Friday, June 17, 2022

views and reviews


The publishing world is a total confusion to me.

  Don’t understand it. And I don’t really want to.

 I like the writing books bit and I really like the thinking about killing people and getting away with it bit.  Having a very good agent and a very nice publisher, I think I am safe leaving it all in their hands.  In fact, I have one agent and three publishers. And two editors. All for the same book so yeah, it hurts my head.


                            The branding is the girl in the red coat walking away.

                            I wonder if that Teddy Bear has been hit by that car?

I have never really paid any attention to how my books are selling, or how many ‘units’ I’m shifting, as a very famous writer once said.

But with my retiral from the day job on the horizon, it’ll take two years to sell the companies and do all the legal stuff that needs done, I thought I might pay a wee bit more attention to what was going on.

And I discovered some really clever types of people who monitor their sales day by day, they spreadsheet every sale and return, and can produce stats and graphs and all kinds of stuff.

I have my hardbacks published by Severn – the new book is there on Amazon ready for preorder - and it’s not published until the 4th of December. My paperbacks are now being handled by another publisher (or the boss imprint of Severn), Canongate. and the E book goes to the e-book specialists Joffe after a certain period of time.


                            You can see the branding in operation here.

And the most lucrative out of all those, apart from the advances, were the e-book sales, not surprising as it was all of them – all 14 books - out on the market at fortnightly intervals within a year.  That’s a deal through two publishers to the agent then to me, so in the end I get pennies – but those pennies really added up.

 Is that a ball that keeps rolling? Surely not. It must drop down to negligible sales after a while. But unlike hard copy, e book doesn’t go out of print, the back list is always there.

So, these are the 99p and £1.99 sales. The amount of them needed to produce that income in royalties is eyewatering. My agent warned my that few of these purchasers will actually read the book. There are folk out there with thousands and thousands of books on their kindle/e reader who just buy the daily deal with some intention of reading the books at some vague point in the future that never comes.

 The other thing that spikes is reviews. So, I thought, is there any ratio between the folk that buy the book and those that leave a review.  1;6, 1;100, 1;1000? any ideas?

I asked around to see what the consensus of opinion was.  Basically ‘fans’ will leave are review, those who have just read your book and liked it will tend not to. Those that loved the book will leave a review, as will those who really hated it, or who took exception to something said. A smaller profile author with a large fan base will get a better ratio, than a celebrity where a review disappears into the thousands already there.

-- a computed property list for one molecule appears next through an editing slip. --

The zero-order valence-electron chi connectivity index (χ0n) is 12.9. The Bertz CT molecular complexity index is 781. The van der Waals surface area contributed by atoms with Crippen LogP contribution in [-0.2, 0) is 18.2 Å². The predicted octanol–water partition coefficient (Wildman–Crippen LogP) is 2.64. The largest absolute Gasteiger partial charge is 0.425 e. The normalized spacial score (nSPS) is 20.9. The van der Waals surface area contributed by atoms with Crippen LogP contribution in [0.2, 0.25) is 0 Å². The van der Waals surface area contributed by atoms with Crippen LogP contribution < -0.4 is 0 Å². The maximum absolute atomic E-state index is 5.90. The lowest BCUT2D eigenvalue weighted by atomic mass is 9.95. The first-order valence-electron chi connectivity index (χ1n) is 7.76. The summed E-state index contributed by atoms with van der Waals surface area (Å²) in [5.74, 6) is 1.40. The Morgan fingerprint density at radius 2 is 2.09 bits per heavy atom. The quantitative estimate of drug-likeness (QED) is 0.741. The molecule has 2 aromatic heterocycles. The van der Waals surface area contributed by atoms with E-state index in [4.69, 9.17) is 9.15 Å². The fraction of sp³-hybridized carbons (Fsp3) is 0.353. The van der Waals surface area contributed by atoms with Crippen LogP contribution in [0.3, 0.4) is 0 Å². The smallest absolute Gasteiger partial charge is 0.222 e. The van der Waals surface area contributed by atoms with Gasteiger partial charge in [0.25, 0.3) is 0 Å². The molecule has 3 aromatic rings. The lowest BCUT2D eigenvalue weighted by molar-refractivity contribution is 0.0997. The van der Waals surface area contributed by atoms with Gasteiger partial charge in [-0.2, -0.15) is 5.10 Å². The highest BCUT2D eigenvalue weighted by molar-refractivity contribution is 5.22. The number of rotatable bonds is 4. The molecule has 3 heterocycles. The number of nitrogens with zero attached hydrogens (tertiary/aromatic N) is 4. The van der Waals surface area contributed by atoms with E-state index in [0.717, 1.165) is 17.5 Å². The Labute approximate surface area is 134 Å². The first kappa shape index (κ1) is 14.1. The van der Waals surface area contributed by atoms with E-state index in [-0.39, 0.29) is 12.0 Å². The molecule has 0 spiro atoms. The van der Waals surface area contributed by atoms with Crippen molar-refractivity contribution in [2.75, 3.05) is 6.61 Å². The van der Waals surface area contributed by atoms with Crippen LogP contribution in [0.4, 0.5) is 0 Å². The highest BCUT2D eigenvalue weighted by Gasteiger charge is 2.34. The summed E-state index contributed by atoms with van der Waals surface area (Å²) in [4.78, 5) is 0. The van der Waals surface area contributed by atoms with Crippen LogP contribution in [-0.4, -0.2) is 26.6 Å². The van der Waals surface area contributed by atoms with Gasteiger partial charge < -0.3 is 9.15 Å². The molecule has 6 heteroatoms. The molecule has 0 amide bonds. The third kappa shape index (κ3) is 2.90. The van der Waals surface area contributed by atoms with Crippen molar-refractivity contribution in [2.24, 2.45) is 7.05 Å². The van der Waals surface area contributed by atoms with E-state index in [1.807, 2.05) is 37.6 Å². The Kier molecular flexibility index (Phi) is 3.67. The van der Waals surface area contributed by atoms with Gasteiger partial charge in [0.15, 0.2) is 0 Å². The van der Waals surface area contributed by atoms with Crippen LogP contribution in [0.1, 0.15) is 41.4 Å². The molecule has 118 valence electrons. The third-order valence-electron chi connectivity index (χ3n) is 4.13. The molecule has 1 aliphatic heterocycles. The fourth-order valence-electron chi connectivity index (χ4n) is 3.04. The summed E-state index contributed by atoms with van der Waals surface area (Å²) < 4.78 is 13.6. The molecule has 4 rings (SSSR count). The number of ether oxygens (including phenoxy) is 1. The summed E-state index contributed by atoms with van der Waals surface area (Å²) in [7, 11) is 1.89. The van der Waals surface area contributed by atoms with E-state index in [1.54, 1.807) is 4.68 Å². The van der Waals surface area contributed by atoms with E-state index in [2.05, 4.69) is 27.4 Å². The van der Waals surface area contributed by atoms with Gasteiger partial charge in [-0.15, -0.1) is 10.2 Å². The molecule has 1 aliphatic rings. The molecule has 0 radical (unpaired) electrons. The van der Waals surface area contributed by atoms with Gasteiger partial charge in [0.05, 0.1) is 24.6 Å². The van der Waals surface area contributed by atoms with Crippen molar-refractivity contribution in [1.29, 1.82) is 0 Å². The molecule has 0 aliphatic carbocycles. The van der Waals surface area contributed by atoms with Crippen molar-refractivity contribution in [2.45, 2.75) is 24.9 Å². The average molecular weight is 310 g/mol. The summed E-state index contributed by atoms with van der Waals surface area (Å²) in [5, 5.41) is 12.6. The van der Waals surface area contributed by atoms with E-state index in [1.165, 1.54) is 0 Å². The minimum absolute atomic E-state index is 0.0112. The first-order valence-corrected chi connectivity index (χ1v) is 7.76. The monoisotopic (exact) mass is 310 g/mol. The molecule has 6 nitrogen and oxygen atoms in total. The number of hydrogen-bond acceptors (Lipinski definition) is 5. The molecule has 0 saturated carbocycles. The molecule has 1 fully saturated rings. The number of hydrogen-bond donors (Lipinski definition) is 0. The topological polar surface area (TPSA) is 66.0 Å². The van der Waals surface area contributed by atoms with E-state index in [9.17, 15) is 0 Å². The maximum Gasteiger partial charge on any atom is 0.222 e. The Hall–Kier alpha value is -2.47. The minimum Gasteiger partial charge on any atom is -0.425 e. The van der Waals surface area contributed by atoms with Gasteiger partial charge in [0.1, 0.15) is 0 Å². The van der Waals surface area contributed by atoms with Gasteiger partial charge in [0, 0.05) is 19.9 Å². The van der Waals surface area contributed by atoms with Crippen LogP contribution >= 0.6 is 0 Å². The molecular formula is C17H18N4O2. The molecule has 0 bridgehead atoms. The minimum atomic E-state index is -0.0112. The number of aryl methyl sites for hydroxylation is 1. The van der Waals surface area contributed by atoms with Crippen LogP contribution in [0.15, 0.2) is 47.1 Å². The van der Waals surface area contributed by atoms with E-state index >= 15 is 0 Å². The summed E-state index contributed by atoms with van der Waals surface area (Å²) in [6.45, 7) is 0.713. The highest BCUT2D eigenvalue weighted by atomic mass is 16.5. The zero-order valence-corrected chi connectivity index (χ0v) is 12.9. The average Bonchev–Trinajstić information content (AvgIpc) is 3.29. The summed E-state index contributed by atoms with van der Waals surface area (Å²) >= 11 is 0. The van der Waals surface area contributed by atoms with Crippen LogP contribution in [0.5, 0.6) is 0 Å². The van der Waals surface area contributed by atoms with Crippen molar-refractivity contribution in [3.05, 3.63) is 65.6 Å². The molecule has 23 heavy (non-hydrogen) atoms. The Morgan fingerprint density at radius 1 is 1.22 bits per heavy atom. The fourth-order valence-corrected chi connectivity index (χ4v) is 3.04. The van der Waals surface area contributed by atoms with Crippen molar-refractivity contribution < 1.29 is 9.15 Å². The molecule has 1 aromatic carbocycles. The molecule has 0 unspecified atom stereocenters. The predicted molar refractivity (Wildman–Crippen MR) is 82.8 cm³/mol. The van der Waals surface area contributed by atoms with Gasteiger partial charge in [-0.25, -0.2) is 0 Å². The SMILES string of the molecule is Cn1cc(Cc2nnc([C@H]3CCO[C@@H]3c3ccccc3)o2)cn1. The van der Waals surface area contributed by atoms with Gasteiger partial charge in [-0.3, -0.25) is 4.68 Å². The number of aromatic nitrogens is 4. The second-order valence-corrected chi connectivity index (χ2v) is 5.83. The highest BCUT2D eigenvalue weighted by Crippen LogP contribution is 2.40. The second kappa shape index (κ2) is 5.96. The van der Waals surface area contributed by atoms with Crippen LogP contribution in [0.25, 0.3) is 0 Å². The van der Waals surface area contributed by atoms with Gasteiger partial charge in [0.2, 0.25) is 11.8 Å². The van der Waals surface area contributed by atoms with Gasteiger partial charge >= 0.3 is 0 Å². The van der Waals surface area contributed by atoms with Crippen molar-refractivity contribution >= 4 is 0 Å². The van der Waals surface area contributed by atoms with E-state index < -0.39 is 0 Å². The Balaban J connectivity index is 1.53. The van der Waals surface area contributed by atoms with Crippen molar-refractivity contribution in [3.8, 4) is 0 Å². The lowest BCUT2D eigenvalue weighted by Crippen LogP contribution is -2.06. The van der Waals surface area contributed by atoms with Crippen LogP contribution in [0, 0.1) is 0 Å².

Joffe really excel at these E-book marketing. 

                      Ads that are different but anyone looking knows it's that series of books.

                     Interesting that they didn't buy the standalone.

(As an aside, somebody left a review of one of my books suggesting that I get help for my mental health issues, (maybe they know me), and that I must have a reason why I hate dogs so much.  Not sure what to say about that but Mathilda Bubbington The Staffie said that it showed I was good writer if I came across as somebody who hated dogs. Staffies are like that. And likewise, I am a dog lover who can write about dog haters. I also write about serial killers and I’ve never done that either)

Any way, there’s a proper statistic that 16.9% of purchasers left a review of an audiobook.

50 to 1 for downloaded books, was a calculated figure for one author.

Another author sold 80 000 books, got 8000 reviews – and those reviews included the star rating but no comment review. So, an actual written review is much less than the 8000 number. That number is slightly slewed by the Netgalley type of reader, free copy in exchange for a review but the percentage is still startling.

To look on the positive side, it can be good as if you multiply the reviews to get the purchasers, then work out the percentage that goes to the author after two publishers and an agent have their nibble at the 99p…. I suppose it gives you a good guide on how little you will be able to turn the heating on this winter.

Thoughts anybody?



  1. 'retiral' ??? Is that one of those British words, where we'd say retirement? Or is it a Scottish pecuniarity? It actually sounds like the state of catching covid a second (or third, or fourth...) time. Or maybe that's when you get new rubber on the selfmobile.

    I'm with you: total confusion.

  2. Or an autocorrect has it ...retrial. which might be more apposite......

  3. Join the world of the totally confused, my dear. From publishers who often seem to not want to sell books, to reviewers who leave one star reviews because the book was damaged in transit, I find it very difficult to know what is going on. What is not confusing are the friendships made with other writers. That's worth all the weirdness.

  4. I only read the reviews that Soho Press sends me, because those ones are always good. Otherwise, I don’t bother. The bottom line for me is did I make some royalties.

  5. When I finish a book on my Kindle, it asks me how many stars I'd rate that book. I think these then appear on Amazon and Goodreads. If I really love a book, I'll take the time to write an Amazon review (if I remember). I'm more inclined to do that for a debut author or someone little known.